Need to Take a Screenshot With Windows 11? Here's How
There are multiple ways you can take a screenshot when you're using a computer running Windows 11.
Nelson Aguilar is an LA-based tech how-to writer and graduate of UCLA. With more than a decade of experience, he covers Apple and Google and writes on iPhone and Android features, privacy and security settings and more.
There are tons of reasons you might need to take a screenshot. You might need to send someone a photo of your screen over Slack to diagnose a problem, or you might need to screenshot a snippet of an important document to save for later. It doesn't matter why you need to take a screenshot, there are several ways to get the job done on your Windows 11 computer.
Whether you want to take a full-screen grab, want to capture only part of the screen, or prefer to use a keyboard shortcut or application, the process is pretty simple. Read on for all the ways you can take a screenshot with Windows 11.
The easiest way to take a screenshot of your entire desktop is with the PrtSc key at the top of your keyboard. After tapping on the PrtSc key, the screenshot will be saved to your clipboard, although you won't receive any indication the screenshot has successfully been taken. To view the full-screen screenshot, use Ctrl-V to paste it into an application like Paint or Microsoft Word, or even into the body of an email.
2. Take a screenshot of the entire screen and save it to your computer
Similar to the first option, hitting the Windows-PrtSc keys will take a screenshot of your entire desktop, but it'll also save the screenshot to a folder on your computer. If you hit the keys correctly, your whole screen will flash, indicating the screenshot has been taken and saved. You can find all of your full-screen screenshots in Pictures > Screenshots.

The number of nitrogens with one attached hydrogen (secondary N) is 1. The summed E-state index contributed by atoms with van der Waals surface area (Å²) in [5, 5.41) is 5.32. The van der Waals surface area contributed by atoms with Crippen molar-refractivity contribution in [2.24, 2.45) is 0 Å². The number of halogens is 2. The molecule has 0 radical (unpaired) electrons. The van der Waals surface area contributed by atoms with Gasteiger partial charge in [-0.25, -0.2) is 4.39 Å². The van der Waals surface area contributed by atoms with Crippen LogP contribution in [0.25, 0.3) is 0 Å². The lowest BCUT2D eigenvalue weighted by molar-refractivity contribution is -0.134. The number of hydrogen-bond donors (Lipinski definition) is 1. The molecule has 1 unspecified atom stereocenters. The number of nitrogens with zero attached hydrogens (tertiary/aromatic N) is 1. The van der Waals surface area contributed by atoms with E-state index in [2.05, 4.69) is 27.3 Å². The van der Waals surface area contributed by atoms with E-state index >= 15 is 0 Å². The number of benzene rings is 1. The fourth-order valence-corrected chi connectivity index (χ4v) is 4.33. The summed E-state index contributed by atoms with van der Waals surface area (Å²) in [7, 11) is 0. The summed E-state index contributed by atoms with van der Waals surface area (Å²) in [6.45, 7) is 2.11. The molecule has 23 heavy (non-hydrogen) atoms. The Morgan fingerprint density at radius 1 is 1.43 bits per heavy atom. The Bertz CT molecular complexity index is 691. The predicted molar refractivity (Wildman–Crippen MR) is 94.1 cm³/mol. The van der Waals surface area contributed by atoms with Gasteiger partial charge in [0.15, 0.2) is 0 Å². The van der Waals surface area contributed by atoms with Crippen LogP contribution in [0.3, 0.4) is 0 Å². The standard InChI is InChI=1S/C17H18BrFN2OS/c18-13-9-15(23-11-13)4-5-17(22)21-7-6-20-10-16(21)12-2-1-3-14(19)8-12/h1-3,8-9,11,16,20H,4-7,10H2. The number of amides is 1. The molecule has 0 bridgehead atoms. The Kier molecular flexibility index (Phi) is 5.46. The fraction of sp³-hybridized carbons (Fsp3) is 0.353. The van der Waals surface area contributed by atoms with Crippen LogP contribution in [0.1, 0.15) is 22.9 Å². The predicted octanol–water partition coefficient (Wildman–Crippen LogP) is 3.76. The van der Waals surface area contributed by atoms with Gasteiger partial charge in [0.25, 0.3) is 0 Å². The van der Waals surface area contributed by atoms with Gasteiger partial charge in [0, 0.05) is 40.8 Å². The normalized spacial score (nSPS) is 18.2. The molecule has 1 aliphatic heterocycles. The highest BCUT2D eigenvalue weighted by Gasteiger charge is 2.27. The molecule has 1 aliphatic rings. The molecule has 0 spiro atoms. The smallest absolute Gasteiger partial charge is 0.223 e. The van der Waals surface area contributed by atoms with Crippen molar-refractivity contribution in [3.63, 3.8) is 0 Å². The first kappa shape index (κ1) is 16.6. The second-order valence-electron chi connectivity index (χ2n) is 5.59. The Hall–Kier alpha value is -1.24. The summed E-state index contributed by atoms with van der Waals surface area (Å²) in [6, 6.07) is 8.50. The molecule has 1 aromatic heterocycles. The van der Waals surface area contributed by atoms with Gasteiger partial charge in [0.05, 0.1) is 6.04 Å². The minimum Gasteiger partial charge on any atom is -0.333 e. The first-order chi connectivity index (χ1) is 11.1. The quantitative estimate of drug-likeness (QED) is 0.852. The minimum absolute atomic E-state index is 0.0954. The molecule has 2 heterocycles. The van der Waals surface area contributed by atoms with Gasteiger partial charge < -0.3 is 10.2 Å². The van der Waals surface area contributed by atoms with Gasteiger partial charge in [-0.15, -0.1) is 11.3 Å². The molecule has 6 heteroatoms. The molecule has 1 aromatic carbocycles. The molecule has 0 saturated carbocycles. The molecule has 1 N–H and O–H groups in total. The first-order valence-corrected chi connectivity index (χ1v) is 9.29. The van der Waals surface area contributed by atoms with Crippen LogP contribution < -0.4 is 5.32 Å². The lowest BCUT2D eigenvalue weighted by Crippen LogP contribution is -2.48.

3. Take a screenshot of only part of the screen
Not everyone wants a screenshot of their entire screen, which is why Windows 11 gives you the option to take only a partial screenshot. If you tap on Win + Shift +S, your screen will flash and a small Snipping Tool menu will appear at the top of the screen, allowing you to do the following (from left to right):
Rectangular Snip: Draw a box around what you want to capture.
Freeform Snip: Draw any shape around what you want to capture.
Window Snip: Choose a window to capture.
Full-screen Snip: Capture your entire screen (same thing as PrtScr).
Once the screenshot's taken, it'll be saved to your clipboard, as with the PrtScr key option. You can then paste it elsewhere to look at it. However, if you click the Snipping Tool preview that appears at the bottom of the screen, you'll find options to edit the screenshot (crop, rotate and more) and save it to your desktop.
4. Use the Snipping Tool to take delayed screenshots
The Snipping Tool comes built into Windows 11, and is the same tool used in the previous section, except with a few tiny additions. To use it, type in Snipping Tool in the Search feature and open the application to take a screenshot.
In Snipping Tool, if you click on New you'll open the mini Snipping Tool menu (like in the section before), where you can then choose between several different snips. However, with this full version of the Snipping Tool, you can choose any of the four snipping options (rectangular, freeform, window and fullscreen) and then choose a delay option. You can choose between a 3-, 5- and 10-second delay. This will give you a bit of time to set up whatever it is you're attempting to screenshot and might make it easier than taking the shot manually.
To take the delayed screenshot, simply hit Win-Shift-S, which will then be copied to your clipboard. You can also click on the screenshot preview that appears to make any edits or save it to your computer as a JPEG, PNG or other.